People calcium for chooks?

Discussion in 'Feeding & Watering Your Flock' started by UlrikeDG, Oct 7, 2012.

  1. UlrikeDG

    UlrikeDG Out Of The Brooder

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    Feb 21, 2011
    I bought a big thing of Nature's Plus Chewable Calcium for my kids, and then found out my kids don't like it! Can chickens eat it? Any concerns about amount?

    It contains:

    100 IU Vitamin D (as ergocalciferol)
    500 mg Calcium (as lactate, aspartate, gluconate, carbonate)
    250 mg Magnesium (as gluconate, aspartate, hydroxide)
    Fructose, acacia gum, stearic acid, silica, malted milk, nonfat milk, vanilla and whey.
     
  2. CluckyCharms

    CluckyCharms Chillin' With My Peeps

    I'm brand new to rearing/raising chickens...so please don't go by what I say alone (wait for other responses from people more qualified than I am)

    Since the vitamins are 'man made' for human consumption for the regulation of vitamin and nutrient intake, and are not specifically made for chickens in regard to the amount and measurement for their species, I would say don't give it to them.

    From what I read, in a chicken that is allowed to free range and feed off their surroundings, Vitamin D supplements should not be administered. They naturally absorb the required amount of Vitamin D when allowed to range. If your chickens aren't free-rangers and spend alot of time in a coop or out of the sun in other manners, Vitamin D is a very good supplement for them when given in the right dosage.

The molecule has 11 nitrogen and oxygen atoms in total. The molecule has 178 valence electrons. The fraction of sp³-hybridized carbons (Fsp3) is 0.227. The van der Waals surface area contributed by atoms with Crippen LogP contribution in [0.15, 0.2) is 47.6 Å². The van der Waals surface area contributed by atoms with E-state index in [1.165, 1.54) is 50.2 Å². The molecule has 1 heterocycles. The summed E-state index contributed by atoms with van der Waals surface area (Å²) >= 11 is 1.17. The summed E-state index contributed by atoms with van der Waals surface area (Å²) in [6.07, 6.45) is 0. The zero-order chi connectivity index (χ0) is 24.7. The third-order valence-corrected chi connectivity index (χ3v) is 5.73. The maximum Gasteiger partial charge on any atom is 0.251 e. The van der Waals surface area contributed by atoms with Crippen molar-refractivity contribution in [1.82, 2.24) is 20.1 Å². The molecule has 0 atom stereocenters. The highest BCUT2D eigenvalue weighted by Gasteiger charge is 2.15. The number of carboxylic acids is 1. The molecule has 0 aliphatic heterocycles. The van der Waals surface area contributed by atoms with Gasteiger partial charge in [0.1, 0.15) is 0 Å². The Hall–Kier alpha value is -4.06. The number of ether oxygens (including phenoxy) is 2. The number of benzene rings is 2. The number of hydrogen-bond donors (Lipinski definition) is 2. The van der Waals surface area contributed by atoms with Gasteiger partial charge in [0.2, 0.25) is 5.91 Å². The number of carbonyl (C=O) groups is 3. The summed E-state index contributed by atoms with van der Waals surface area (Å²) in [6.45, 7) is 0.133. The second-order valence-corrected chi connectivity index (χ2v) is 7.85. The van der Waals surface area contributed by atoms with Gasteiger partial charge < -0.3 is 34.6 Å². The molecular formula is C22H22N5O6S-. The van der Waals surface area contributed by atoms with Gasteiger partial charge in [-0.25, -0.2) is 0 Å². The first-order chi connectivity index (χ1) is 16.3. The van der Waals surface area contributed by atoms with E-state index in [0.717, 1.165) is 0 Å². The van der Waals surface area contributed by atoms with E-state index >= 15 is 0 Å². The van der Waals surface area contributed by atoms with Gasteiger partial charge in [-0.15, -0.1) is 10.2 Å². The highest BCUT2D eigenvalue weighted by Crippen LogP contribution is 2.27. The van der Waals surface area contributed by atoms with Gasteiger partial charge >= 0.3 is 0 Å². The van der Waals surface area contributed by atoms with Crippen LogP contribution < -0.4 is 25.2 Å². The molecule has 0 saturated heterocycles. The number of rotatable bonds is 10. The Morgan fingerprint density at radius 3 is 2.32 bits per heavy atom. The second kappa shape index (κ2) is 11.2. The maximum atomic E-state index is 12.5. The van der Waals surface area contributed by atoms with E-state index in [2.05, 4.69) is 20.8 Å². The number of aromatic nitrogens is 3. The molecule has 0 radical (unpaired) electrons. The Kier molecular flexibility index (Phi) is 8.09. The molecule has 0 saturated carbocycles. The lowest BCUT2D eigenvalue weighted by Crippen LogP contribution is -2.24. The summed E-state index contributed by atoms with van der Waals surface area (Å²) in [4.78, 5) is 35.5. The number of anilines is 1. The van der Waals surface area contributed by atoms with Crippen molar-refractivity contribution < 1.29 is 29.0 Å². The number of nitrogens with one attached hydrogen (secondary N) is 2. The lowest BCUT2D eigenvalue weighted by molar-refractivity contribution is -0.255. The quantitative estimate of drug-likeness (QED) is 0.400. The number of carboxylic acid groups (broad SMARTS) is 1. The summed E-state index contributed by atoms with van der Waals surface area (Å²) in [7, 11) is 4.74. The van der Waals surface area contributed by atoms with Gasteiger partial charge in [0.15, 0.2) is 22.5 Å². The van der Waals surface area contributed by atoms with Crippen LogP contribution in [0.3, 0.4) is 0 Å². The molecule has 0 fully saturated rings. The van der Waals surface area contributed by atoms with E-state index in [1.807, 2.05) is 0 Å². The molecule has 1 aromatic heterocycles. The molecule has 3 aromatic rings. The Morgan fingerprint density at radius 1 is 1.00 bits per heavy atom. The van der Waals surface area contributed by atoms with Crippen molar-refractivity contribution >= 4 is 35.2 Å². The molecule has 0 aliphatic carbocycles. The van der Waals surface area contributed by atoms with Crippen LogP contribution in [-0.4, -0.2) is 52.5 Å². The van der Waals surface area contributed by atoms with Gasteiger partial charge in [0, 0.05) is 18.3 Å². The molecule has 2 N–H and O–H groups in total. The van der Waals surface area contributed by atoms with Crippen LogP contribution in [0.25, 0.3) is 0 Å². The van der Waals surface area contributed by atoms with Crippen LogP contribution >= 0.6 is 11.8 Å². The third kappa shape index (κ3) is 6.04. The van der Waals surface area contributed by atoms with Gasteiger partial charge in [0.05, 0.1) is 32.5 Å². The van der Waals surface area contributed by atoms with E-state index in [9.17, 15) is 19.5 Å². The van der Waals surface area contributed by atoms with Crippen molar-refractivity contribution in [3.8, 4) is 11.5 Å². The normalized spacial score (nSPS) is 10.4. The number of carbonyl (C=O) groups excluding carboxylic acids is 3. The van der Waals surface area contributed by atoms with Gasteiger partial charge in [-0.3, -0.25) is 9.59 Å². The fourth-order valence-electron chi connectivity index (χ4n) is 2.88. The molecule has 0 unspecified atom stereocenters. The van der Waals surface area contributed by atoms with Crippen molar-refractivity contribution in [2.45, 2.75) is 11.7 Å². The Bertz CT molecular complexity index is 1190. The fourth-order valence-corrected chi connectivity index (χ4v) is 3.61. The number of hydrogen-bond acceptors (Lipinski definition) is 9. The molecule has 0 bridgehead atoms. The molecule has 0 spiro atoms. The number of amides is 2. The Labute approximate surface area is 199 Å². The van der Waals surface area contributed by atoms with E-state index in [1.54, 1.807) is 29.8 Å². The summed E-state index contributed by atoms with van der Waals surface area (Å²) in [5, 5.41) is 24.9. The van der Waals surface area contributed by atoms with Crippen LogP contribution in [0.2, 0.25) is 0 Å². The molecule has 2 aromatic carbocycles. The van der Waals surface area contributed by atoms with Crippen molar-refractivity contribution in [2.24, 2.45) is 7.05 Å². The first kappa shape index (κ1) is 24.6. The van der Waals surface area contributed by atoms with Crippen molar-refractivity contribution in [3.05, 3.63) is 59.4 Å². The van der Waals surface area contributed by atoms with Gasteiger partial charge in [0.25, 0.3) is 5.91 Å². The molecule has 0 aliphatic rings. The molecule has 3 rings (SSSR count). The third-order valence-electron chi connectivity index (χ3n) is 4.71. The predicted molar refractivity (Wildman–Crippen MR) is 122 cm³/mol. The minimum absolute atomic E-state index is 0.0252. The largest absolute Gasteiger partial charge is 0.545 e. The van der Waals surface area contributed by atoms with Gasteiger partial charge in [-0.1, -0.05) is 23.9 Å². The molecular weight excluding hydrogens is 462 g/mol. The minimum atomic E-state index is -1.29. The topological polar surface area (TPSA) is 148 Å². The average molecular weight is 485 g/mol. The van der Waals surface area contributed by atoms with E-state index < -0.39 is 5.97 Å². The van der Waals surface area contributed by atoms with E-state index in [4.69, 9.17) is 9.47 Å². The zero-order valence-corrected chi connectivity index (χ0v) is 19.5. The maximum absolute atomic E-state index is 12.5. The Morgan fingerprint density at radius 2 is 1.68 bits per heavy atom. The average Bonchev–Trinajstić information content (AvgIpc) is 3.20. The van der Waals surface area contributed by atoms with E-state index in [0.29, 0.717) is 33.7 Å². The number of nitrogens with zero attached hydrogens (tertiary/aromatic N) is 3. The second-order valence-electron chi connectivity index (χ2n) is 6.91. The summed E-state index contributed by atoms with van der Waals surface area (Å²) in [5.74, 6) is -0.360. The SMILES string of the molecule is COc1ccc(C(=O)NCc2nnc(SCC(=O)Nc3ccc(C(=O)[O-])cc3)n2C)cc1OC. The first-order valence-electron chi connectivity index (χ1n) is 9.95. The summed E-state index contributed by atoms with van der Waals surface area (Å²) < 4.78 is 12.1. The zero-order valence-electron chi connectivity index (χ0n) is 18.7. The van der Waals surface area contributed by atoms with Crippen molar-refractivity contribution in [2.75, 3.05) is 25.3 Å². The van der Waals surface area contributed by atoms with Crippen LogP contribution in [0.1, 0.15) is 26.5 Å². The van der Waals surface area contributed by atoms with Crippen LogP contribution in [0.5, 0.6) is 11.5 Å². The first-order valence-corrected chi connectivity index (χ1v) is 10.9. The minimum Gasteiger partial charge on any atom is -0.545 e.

Magnesium and Calcium are good supplements for a chicken who is laying eggs, as both of these help to keep the eggshells structurally stable and well formed. However, oyster shells have the safest calcium content for chickens and it should given freely, not mixed in their feed. They should be provided with a separate container for their oyster shells, as their bodies will direct them to eat it when needed. Mixing it in their food can cause them to consume more calcium than they need.

    Acacia Gum is one of the listed ingredients in your vitamins, and Acacia is on the list of " no nos"...toxic plants for chickens.

    Stearic acid is a saturated fatty acid [​IMG]


    I'm going to say "nope, I wouldn't give that to my chickens", particularly because it was formulated for a human body's nourishment.

    Oyster shells are best for the cluckies, and also their own egg shells, washed, dried and crushed up.

    If you really want your kids to have these for their bodies, you could do what my mother used to do to me when I refused to eat the Flintstones...she'd take away a privilege (like watching tv or going to the mall, etc). It takes 10 seconds to chew a vitamin.[​IMG]
     
    Last edited: Oct 8, 2012
  3. UlrikeDG

    UlrikeDG Out Of The Brooder

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    Feb 21, 2011
    Thanks for the info!

    The hearts are HUGE. I was expecting something Flinstones sized, and they're more like the size of chocolate hearts, so I can't really blame them for not wanting to eat them. I'll probably just compost them.
     

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